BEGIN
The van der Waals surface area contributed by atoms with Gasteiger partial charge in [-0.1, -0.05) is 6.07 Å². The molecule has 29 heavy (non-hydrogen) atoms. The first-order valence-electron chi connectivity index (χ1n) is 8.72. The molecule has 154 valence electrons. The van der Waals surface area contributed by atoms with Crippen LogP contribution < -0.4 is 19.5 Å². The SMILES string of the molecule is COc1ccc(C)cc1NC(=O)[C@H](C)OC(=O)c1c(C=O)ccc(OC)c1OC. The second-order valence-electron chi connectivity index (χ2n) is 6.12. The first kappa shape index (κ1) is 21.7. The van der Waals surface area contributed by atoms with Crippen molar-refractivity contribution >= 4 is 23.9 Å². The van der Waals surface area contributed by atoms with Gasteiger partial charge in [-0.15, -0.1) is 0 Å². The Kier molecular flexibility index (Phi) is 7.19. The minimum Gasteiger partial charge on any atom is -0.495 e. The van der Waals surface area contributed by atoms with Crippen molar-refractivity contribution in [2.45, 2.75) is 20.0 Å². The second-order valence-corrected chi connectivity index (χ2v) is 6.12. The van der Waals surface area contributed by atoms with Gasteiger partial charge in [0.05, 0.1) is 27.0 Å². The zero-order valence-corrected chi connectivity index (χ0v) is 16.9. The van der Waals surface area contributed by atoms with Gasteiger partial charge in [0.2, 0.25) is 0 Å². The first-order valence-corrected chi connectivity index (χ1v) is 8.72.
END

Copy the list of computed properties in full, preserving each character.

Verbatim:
The van der Waals surface area contributed by atoms with Gasteiger partial charge in [-0.1, -0.05) is 6.07 Å². The molecule has 29 heavy (non-hydrogen) atoms. The first-order valence-electron chi connectivity index (χ1n) is 8.72. The molecule has 154 valence electrons. The van der Waals surface area contributed by atoms with Crippen LogP contribution < -0.4 is 19.5 Å². The SMILES string of the molecule is COc1ccc(C)cc1NC(=O)[C@H](C)OC(=O)c1c(C=O)ccc(OC)c1OC. The second-order valence-electron chi connectivity index (χ2n) is 6.12. The first kappa shape index (κ1) is 21.7. The van der Waals surface area contributed by atoms with Crippen molar-refractivity contribution >= 4 is 23.9 Å². The van der Waals surface area contributed by atoms with Gasteiger partial charge in [-0.15, -0.1) is 0 Å². The Kier molecular flexibility index (Phi) is 7.19. The minimum Gasteiger partial charge on any atom is -0.495 e. The van der Waals surface area contributed by atoms with Crippen molar-refractivity contribution in [2.45, 2.75) is 20.0 Å². The second-order valence-corrected chi connectivity index (χ2v) is 6.12. The van der Waals surface area contributed by atoms with Gasteiger partial charge in [0.05, 0.1) is 27.0 Å². The zero-order valence-corrected chi connectivity index (χ0v) is 16.9. The van der Waals surface area contributed by atoms with Gasteiger partial charge in [0.2, 0.25) is 0 Å². The first-order valence-corrected chi connectivity index (χ1v) is 8.72.